New Zealand is making some bold decisions to live with the virus.

Around ten days ago, I reported that Ireland and Norway were returning to everyday life – New Zealand has announced that they are no longer pursuing a plan for the complete eradication of COVID-19.

New Zealand has had a strict approach to combatting the spread of coronavirus with a zero-tolerance policy in their lockdowns and contact tracing.

Right Strategy? Countries have seen trends of new cases, hospitalizations, and deaths drop to near zero and surprised with the rapidity and intensity of the Delta variant attacking its citizens.

The Prime Minister of New Zealand acknowledged that they are currently in the low simmer mode and that returning to normal will be difficult. The goal of zero cases is not possible. The Delta variant proved that heavy restrictions do not work.

Initially, New Zealand had no vaccines, and the government measures for control were implemented because there was no deterrent. With vaccine availability over the past months, half its citizens have been fully vaccinated, and approximately 80% have received the first dose of vaccine.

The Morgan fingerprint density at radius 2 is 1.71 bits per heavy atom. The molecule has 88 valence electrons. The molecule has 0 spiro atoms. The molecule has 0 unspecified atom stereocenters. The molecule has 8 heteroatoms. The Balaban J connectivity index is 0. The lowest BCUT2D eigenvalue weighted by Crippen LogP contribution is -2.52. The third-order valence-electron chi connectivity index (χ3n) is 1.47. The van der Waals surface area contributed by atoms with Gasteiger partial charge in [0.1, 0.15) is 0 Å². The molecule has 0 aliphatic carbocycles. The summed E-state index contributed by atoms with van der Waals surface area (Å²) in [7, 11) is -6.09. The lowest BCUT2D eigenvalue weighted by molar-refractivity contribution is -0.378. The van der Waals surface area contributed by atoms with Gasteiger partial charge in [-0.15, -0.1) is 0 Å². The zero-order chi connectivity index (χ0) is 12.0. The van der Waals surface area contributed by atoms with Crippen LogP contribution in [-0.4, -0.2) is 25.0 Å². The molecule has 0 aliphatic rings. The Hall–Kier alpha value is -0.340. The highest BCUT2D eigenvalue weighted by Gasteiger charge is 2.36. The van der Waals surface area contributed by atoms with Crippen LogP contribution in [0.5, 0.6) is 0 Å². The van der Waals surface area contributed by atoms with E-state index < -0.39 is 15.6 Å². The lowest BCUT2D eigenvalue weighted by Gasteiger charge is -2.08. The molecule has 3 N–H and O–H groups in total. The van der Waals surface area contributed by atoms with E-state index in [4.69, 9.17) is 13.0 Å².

Current Statistics From the last week of April 2020 through the last week of August 2021, the number of new COVID-19 cases remained below ten/day. When the rest of the world suffered two significant surges, New Zealand controlled the spread of the virus.

The last ten days of August and the first couple of weeks of September saw the Delta variant spike the new COVID-19 cases from less than ten/day to over 60/day and then recede and stabilize at around twenty cases/day.